10 Talking Tips for Better Allyship


I am honored to be serving today on a panel as part of a faith-based political advocacy training. This blog post is adapted for Queering the Kindom from a resource I created for the panel. While the panel is focused on white advocates for racial justice moving past the white savior complex, similar advice can be useful for heterosexual, cisgender allies to LGBTQ people.

From our Creator, each of us is endowed with a gender identity and a sexual orientation. Each of us also has other facets of identity that intersect with our gender and sexual orientation, and a posture of allyship – much like a posture of discipleship – requires an understanding that these facets complicate and enrich how we move through the world.

Each of us also has a sphere of influence and the accompanying opportunity to practice allyship in our own domains and with those closest to us. The following is a list of practical, everyday tips to improve our allyship to God’s beloved queer and trans children.


1. Talk less; listen more.

2. Call yourself by who you are instead of describing yourself as an ally.




For example, it is not up to a cisgender person to call themselves an ally to all transgender people. Individuals can refer to you as their ally, but allyship is not for individuals outside of a marginalized group to claim for themselves.


3. Notice if you are centering yourself or the other person.


If someone expresses that you’ve said or done something hurtful, take care to avoid centering your own emotional response. “I’m so sad that you think I’m homophobic” or “but I’m a good person” are inappropriate responses to someone’s hurt. A better response would be a sincere and simple apology.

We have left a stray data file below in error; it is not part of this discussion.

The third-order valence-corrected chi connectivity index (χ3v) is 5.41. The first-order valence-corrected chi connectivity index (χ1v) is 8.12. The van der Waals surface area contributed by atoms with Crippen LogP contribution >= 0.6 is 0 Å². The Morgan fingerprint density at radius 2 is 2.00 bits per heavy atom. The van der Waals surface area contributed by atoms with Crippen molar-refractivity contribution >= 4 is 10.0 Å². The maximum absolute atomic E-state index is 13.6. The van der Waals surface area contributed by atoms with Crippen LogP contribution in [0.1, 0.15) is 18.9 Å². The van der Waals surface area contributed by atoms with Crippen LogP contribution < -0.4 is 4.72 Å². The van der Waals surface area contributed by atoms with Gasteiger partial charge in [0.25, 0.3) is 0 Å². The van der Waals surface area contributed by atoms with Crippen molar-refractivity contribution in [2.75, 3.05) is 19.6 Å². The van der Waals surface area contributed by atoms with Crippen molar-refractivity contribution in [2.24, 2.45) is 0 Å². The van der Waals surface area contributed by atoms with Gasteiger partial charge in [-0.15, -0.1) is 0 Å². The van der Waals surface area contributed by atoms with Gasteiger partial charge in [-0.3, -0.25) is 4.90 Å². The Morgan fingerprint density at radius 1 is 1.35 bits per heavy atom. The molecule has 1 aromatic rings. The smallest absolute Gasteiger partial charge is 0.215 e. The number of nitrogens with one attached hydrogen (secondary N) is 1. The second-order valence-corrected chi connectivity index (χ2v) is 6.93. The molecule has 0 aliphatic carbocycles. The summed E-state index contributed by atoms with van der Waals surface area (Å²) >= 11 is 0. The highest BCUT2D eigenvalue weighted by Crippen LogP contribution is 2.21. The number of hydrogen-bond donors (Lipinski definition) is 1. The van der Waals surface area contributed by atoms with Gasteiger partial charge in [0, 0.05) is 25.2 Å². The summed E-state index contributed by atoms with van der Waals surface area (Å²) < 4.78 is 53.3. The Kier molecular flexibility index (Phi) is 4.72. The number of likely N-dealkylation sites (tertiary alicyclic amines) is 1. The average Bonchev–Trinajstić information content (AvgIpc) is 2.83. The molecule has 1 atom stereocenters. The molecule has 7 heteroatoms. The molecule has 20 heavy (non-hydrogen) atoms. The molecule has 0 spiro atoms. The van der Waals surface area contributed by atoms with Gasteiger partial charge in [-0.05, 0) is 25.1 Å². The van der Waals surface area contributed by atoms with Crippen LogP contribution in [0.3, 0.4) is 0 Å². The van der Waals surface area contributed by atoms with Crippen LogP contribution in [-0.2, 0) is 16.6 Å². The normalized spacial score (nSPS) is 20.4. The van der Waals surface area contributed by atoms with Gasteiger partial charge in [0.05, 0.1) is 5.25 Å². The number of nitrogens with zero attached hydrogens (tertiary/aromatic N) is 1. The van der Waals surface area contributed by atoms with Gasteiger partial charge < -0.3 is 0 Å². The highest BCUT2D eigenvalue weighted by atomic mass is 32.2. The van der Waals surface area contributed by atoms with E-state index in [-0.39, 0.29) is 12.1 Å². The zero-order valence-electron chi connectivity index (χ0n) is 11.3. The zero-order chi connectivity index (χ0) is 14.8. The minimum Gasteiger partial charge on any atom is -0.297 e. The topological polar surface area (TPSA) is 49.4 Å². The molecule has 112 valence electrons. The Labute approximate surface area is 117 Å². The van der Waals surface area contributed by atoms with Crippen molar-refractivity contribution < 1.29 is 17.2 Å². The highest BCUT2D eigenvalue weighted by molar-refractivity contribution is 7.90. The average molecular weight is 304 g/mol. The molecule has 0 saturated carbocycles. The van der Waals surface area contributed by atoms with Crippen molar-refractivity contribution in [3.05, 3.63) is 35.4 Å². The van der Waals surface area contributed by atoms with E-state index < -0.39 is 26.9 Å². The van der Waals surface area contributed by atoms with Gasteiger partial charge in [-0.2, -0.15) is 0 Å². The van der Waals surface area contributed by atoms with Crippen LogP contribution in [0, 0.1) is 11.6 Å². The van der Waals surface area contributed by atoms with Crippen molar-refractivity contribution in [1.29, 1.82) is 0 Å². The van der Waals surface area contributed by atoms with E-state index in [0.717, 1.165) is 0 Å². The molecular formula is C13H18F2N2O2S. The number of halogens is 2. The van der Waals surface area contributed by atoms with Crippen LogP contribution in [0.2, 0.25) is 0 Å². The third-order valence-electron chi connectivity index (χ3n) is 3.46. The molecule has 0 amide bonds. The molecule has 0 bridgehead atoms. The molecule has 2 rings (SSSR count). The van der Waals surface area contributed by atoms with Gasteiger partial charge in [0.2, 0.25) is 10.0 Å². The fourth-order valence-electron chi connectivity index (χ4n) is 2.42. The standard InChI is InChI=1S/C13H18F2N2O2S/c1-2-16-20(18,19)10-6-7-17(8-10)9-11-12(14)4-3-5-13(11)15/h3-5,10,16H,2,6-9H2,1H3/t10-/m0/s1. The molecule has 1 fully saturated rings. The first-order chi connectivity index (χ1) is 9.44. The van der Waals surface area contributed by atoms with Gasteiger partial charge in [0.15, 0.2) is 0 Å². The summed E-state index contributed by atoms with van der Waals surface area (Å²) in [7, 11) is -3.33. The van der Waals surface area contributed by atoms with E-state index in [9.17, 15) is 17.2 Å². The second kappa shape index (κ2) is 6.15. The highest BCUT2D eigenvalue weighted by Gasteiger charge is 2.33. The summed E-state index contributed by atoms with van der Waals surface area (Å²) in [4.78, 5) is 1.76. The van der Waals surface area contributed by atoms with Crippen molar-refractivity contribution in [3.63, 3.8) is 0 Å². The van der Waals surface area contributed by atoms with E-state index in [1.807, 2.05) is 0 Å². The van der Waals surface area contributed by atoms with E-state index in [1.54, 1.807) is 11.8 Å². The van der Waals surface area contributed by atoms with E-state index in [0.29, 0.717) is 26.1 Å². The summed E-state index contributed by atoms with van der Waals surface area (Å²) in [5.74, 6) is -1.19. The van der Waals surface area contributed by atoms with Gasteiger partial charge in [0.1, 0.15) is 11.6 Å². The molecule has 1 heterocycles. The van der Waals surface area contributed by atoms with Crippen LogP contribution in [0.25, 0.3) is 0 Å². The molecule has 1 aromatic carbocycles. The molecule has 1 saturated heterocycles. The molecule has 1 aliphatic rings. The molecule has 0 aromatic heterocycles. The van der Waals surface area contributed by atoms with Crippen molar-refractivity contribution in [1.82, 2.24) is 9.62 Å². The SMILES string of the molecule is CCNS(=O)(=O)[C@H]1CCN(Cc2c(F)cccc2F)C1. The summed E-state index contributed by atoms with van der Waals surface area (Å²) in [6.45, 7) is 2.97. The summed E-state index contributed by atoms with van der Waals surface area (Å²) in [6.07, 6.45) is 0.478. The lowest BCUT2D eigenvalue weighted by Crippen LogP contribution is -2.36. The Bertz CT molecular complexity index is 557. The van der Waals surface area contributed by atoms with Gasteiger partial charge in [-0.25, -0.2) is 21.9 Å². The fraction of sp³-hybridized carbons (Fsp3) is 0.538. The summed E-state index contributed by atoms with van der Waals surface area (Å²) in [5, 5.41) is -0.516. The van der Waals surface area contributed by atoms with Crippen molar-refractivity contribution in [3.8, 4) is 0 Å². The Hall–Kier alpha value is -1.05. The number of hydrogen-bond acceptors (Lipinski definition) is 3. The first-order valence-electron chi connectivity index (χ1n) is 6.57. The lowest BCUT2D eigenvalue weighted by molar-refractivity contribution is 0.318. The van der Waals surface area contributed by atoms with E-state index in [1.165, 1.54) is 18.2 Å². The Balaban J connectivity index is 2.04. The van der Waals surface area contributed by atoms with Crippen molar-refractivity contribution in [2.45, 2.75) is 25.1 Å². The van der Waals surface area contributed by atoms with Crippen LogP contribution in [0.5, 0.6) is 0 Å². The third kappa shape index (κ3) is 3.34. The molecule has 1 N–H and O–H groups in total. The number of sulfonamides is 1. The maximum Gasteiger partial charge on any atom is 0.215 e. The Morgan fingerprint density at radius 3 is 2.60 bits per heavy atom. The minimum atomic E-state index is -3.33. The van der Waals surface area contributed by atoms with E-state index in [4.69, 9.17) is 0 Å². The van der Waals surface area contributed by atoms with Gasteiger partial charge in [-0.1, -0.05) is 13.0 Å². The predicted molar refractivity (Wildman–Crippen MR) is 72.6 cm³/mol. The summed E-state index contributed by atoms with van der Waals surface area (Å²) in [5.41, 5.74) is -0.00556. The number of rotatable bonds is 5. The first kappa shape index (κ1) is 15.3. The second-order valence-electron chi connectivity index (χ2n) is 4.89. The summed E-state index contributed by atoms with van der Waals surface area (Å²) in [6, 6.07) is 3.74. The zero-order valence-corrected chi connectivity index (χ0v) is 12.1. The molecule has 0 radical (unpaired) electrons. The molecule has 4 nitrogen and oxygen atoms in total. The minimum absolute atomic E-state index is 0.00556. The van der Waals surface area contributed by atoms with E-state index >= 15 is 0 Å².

4. Use “people-first” language.


People-first language reaffirms the humanity of the people being described. For example, individuals are not “disabled people” but are people with disabilities. Individuals are not “the homeless” but are people experiencing homelessness.


5. Use the terminology to describe people that people use to describe themselves.


If someone identifies themselves to you as queer, they would most likely like to be referred to as queer and not, for example, as gay or lesbian. (This excludes reclaimed derogatory language that people use to refer to themselves or those who share their identity.)


6. Affirm the importance of diversity instead of minimizing or poking fun at it.


For example, if someone tells you about an experience of racism, it is unhelpful to respond with, “I don’t care if you’re Black or white or purple or polka-dotted…” because this minimizes the experience of racism. A better response may be to listen, affirm emotions, and – if appropriate – ask if they need help and how you can be of help.


7. Avoid backhanded compliments.


Remember that individuals’ identities are important to a person, not to be downplayed or separated from them. For example, comments like “you’re beautiful for a lesbian” belie the implication that the group to which the subject belongs is somehow less beautiful than other people.


8. Avoid sentimentalizing experience, illness, and disability.


For example, it’s more helpful to say that someone is “living with” an illness rather than “suffering from” an illness, since the latter presumes a person’s state of being.


9. In times of pain, express solidarity, not conformity.


Sentiments like “We are all trans” from people who don’t share the marginalized identity are unhelpful because they erase the diversity for which some are experiencing marginalization. Instead, approach someone in pain with authenticity and the fullness of who you are. Express empathy simply.


10. When you hear prejudiced humor, challenge the individual to explain why they think their joke was humorous.


Asking the teller of the joke to explain why they believe their humor was appropriate places the onus of defense on the other person.

Above all, allyship requires an open heart. It requires us to hold lightly onto what we believe. Terminology and best practices are always subject to improvement as we make progress in pursuit of justice.


Painting by Rachel Hershkovitz

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